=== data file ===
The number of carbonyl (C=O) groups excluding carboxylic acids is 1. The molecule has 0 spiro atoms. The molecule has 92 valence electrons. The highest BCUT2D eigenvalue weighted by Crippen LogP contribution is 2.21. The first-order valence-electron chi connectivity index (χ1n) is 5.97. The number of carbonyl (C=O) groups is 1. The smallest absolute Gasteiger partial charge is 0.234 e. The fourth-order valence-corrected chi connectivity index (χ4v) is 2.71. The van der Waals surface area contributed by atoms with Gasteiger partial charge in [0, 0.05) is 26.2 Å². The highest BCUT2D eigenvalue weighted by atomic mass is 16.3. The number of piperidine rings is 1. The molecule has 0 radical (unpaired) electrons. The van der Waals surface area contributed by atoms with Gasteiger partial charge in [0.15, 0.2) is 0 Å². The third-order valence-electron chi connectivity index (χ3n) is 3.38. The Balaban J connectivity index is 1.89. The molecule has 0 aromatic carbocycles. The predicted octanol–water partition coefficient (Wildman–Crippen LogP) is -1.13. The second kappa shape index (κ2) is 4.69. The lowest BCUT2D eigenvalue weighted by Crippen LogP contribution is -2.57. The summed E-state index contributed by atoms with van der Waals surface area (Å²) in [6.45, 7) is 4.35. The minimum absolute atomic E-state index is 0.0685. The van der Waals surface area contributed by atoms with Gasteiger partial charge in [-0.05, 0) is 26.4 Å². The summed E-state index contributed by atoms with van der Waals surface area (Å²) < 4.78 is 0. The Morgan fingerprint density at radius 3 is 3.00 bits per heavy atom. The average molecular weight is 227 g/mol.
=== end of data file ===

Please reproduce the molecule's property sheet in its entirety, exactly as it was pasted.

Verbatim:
The number of carbonyl (C=O) groups excluding carboxylic acids is 1. The molecule has 0 spiro atoms. The molecule has 92 valence electrons. The highest BCUT2D eigenvalue weighted by Crippen LogP contribution is 2.21. The first-order valence-electron chi connectivity index (χ1n) is 5.97. The number of carbonyl (C=O) groups is 1. The smallest absolute Gasteiger partial charge is 0.234 e. The fourth-order valence-corrected chi connectivity index (χ4v) is 2.71. The van der Waals surface area contributed by atoms with Gasteiger partial charge in [0, 0.05) is 26.2 Å². The highest BCUT2D eigenvalue weighted by atomic mass is 16.3. The number of piperidine rings is 1. The molecule has 0 radical (unpaired) electrons. The van der Waals surface area contributed by atoms with Gasteiger partial charge in [0.15, 0.2) is 0 Å². The third-order valence-electron chi connectivity index (χ3n) is 3.38. The Balaban J connectivity index is 1.89. The molecule has 0 aromatic carbocycles. The predicted octanol–water partition coefficient (Wildman–Crippen LogP) is -1.13. The second kappa shape index (κ2) is 4.69. The lowest BCUT2D eigenvalue weighted by Crippen LogP contribution is -2.57. The summed E-state index contributed by atoms with van der Waals surface area (Å²) in [6.45, 7) is 4.35. The minimum absolute atomic E-state index is 0.0685. The van der Waals surface area contributed by atoms with Gasteiger partial charge in [-0.05, 0) is 26.4 Å². The summed E-state index contributed by atoms with van der Waals surface area (Å²) < 4.78 is 0. The Morgan fingerprint density at radius 3 is 3.00 bits per heavy atom. The average molecular weight is 227 g/mol.